Thanksgiving is a holiday based upon the formation of the United States, as those arriving from Western European countries gave thanks for their safe passage to a new land. It is, however, tightly rooted to Protestant Christianity, as many were escaping religious persecution in their homelands. Therefore, outside of the North American continent, Thanksgiving is rarely celebrated – with only expats and American immigrants to other countries really observing the holiday.
Are there any holidays that the Adventist Church does NOT celebrate and why?
The Seventh-Day Adventist Church believe in all Christian holidays, such as Christmas and Easter, and use these dates to celebrate the monumental moments of Christianity. However, there are some national holidays which are not associated religiously with the Adventist practices, and these are therefore not practiced by the Church as a whole. For example, 4th July celebrations do not get formally acknowledged by the Adventist faith as a religious festival, but many individual Adventist members may choose to celebrate for their own personal enjoyment.
What does the Bible say about celebrating?
While many national holidays are considered to be Christian, such as Christmas and Easter, the Bible nowhere tells us to celebrate these individual moments – nor does it suggest the celebration of Birthdays or Anniversaries. Some, such as the Jehovah’s Witnesses take this as reason to not celebrate any holidays, but most religious strands take a more gentle approach. When considering if we ought to celebrate any holidays, there are some things that we ought to consider. For example, we could consider whether the holiday promotes false doctrines or beliefs, following Galatians 5, 19:23.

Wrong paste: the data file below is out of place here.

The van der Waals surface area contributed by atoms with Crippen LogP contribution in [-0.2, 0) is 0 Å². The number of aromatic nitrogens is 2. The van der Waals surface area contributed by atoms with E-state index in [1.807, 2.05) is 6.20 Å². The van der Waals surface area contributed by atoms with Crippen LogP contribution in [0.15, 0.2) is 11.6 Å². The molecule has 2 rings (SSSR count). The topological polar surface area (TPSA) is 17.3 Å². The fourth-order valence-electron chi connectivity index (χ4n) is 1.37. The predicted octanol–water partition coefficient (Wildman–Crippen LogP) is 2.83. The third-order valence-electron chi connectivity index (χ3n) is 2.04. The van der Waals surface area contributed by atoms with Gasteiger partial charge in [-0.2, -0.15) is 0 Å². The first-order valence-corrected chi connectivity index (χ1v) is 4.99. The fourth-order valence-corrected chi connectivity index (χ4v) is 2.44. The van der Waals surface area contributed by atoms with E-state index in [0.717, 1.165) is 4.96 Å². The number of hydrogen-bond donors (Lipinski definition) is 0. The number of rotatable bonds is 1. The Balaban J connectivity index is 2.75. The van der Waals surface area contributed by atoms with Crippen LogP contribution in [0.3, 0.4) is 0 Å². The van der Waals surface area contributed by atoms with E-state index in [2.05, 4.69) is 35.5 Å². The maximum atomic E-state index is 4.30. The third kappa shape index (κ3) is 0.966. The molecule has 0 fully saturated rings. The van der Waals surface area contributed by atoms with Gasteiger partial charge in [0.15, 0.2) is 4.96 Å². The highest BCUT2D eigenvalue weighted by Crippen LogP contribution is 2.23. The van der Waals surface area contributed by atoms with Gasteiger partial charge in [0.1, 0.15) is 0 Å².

We should also take into account whether the holiday is encouraging us to give thanks to God – one reason that some of the Adventist Church choose to follow Thanksgiving – as encouraged by 1 Thessalonians 5, 16:19. Finally, it is reasonable to consider whether or not the holiday will detract from our relationship with the Lord. For example, if Christmas, in the eyes of a child, is viewed solely as time to receive presents, rather than as a time to give thanks to God, praise the birth of Jesus and give to others, then it is probably detracting from the holiday for that individual child. Philippians 2, 15 suggests that we ought to focus on our relationship with the Lord while in times of festivities, and it is very important that each individual member of Churches, whether Catholic, Adventist or otherwise, evaluate their personal relationship with God and these holidays.